Three weeks in

elmore leonard (2)

We’ve shared our book lists, the ones we gave to Kirsty and the ones we received in return. These lists  have pointed up how much great literature there is to read. Like Jo says in her post, we have to accept that we can’t read everything. What I am now doing is selecting what I read more carefully and reading with more attention.

When  a book on someone else’s reading list appears that I know well I’ve been made nostalgic, recalling not just the book but when I read it, the world it introduced to me and the reading that followed. It’s also made me question the list I sent in. How could I have forgotten to include Elmore Leonard?

Elmore Leonard made me read every word and left me open mouthed at how much he could pack in to a paragraph,, almost as if by sleight of hand making his characters fully formed in one sentence.

These are his rules for writing.

1. Never open a book with weather.
2. Avoid prologues.
3. Never use a verb other than “said” to carry dialogue.
4. Never use an adverb to modify the verb “said”…he admonished gravely.
5. Keep your exclamation points under control. You are allowed no more than two or three per 100,000 words of prose.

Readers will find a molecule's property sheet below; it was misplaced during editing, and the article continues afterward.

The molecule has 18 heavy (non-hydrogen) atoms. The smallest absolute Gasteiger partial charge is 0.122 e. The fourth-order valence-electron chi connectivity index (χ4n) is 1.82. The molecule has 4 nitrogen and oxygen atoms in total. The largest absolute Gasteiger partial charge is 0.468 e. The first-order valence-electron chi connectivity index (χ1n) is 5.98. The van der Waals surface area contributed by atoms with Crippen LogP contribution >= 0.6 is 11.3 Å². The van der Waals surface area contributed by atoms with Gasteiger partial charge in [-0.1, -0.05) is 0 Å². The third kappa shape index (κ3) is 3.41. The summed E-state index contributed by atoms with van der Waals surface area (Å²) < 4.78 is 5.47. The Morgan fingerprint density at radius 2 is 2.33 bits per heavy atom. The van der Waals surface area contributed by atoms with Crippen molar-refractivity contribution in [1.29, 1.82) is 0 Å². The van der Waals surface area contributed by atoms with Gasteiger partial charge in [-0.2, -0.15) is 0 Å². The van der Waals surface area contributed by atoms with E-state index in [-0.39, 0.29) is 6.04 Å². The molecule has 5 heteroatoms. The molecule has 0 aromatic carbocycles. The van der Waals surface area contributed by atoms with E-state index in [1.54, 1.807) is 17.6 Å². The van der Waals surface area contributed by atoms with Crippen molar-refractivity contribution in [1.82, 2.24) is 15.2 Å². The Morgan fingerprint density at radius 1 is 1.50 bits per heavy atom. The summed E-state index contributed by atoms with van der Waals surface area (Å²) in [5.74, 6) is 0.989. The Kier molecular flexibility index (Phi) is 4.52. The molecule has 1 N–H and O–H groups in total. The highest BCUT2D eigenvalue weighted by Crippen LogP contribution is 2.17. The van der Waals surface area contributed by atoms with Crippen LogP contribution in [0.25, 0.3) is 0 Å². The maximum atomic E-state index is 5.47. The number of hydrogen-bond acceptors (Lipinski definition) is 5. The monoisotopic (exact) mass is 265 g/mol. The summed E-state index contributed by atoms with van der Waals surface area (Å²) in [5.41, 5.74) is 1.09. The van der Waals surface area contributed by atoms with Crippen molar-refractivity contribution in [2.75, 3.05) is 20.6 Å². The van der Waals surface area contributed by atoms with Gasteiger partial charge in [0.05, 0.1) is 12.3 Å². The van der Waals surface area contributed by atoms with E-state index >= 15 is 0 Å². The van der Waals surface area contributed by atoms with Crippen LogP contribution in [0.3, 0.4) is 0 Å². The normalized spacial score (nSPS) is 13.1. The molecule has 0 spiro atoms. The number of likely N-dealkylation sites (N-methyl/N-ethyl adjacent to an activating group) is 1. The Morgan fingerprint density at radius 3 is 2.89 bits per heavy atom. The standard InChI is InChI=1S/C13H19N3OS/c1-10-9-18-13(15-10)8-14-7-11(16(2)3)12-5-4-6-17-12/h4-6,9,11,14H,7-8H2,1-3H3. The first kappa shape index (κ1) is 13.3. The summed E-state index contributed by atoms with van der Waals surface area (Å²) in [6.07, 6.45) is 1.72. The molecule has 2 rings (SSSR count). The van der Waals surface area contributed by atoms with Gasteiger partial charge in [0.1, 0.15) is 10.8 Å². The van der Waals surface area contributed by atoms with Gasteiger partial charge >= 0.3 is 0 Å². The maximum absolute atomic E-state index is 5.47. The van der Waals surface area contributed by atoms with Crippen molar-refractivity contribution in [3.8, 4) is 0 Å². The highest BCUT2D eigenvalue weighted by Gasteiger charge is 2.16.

6. Never use the words “suddenly” or “all hell broke loose.”
7. Use regional dialect, patois, sparingly.
8. Avoid detailed descriptions of characters.
9. Don’t go into great detail describing places and things.
10. Try to leave out the part that readers tend to skip.

My most important rule is one that sums up the 10.

If it sounds like writing, I rewrite it.

These are his rules, not yours, not mine but there’s much that is solid and good here; and in the end it’s that last line that really matters. However beautiful that metaphor or simile is, if it takes you away from the voice, from the point of your piece, if it breaks your reader’s attention then really should it be there?
To follow this rule I try and think of the writing I delete as not something lost but instead put in storage for future use.
With the work we are doing in class and at home, on voice, on point of view, on rhythm and place and ‘gorgeousness’ I am recognising the many failings in my work, identifying those times when I’ve allowed the affection I have for a phrase to take over, the story where the voice is wrong , my habit of keeping secrets from the reader when they are things they need to know.
I’m going to complete a five point exercise today around a scene I need to plan for my writing to see if it can reveal something that should be visible on the surface, not buried under a lot of short sentences. The dialogue will be ‘said’ , adverbs will be banned and place will be revealed by touch, by smell and by the way my characters travel through it.

So thank you very much Elmore Leonard for the rules and for the fabulous reading. You really have been an “inspiration.”